Applications of The Newton’s Law of Motion

Newton’s three laws are the basis for mechanics. The study of the motion of objects and the forces acting on them is called Mechanics. It is a significant branch of physics and has applications in engineering and technology. 

For example, the design of vehicles, spacecraft, and their control of them are all based on these three laws.

Applications of the First Law of Motion

  1. Newton’s first law expresses the principle of inertia: the natural behavior of a body is to move in a straight line at a constant speed. In the absence of outside influences, a body’s motion preserves the status quo. 
  2. An athlete continues to run for some time, even after reaching the finishing line. This is because they cannot stop suddenly due to inertia.
  3. A switched-off fan will continue to move for some time till friction stops it.
  4. An application of using the first law is in car safety equipment like seatbelts and airbags. When there is a crash or sudden braking of the car, the passengers are pushed forward. The top part of their bodies is still at the same velocity as that of the car before the crash and continues to move forward due to inertia. The seatbelt prevents them from lunging forward. An airbag inflates quickly in case of a crash and prevents the driver or passenger in the next seat from hitting the dashboard.

Applications of the Second Law of Motion

  1. Newton’s second law has also been regarded as setting out a research program for physics
  2. Establishing important goals of the subject to identify the forces present in nature and to catalog the constituents of matter.
  3. A ball kicked with a stronger force moves farther distance due to higher acceleration.
  4. Pushing a heavy object requires more force to be applied due to higher mass.
  5. An application of using the second law is in designing fighter jets. Fighter jets need to quickly turn around to dodge artillery fire from the ground or enemy planes. Jets with lighter mass are easy to turn around quickly with lesser force than those with heavier mass due to inertia.

Applications of the Second Law of Motion

Applications of Third Law of Motion

  1. We see examples of the third law every day. For example, while walking, we push the ground back. This causes our body to move forward.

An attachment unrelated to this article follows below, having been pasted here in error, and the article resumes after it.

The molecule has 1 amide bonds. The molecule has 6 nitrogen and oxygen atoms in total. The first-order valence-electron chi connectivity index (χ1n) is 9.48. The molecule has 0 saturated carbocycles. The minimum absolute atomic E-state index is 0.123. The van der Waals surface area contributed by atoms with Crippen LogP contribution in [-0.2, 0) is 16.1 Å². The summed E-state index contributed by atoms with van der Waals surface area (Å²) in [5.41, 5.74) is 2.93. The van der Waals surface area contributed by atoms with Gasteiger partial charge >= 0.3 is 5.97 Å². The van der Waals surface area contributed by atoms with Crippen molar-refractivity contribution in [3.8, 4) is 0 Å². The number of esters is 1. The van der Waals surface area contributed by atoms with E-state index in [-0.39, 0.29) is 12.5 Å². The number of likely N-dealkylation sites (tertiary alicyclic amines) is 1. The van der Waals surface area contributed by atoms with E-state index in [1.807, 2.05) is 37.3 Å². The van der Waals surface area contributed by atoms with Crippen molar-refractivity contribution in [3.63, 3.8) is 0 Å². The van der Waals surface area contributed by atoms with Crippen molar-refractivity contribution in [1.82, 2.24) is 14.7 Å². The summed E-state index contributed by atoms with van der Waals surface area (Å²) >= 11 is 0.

2. While swimming, we push the water back, making our body move forward.
  3. Birds push down the air with their wings causing them to stay up in the air and move forward.
  4. A gun recoils while firing. It means that the gun is pushed back when the bullet is fired at high speed.
  5. Rockets are an excellent example of the application of the third law. The thrust of high-pressure gases by burning fuel from the engines pushes the rockets up with a very high velocity, enough to escape the earth’s gravitational force.

Limitations to Newton’s laws:

  • New theories are necessary when objects move at very high speeds (special relativity), are very massive (general relativity), or are very small (quantum mechanics).
  • Newton’s laws are not valid in a non-inertial frame or object is moving with uniform acceleration
  • Not applicable in a non-inertial (accelerated) frame of reference. 
  • Newton’s laws are only applicable to point objects and to rigid bodies.
  • Results obtained by applying Newton’s laws of motion for objects moving with speeds comparable to that of light do not match with the experimental results and Einstein’s special theory of relativity has to be used. 
  • Newton’s laws of motion fail to explain the behavior and interaction of objects having atomic or molecular sizes, and quantum mechanics has to be used.

The laws were not applicable under various circumstances, however, scientists like Max Kepler and Robert Hook made further observations and gave new theories that could fit scientifically.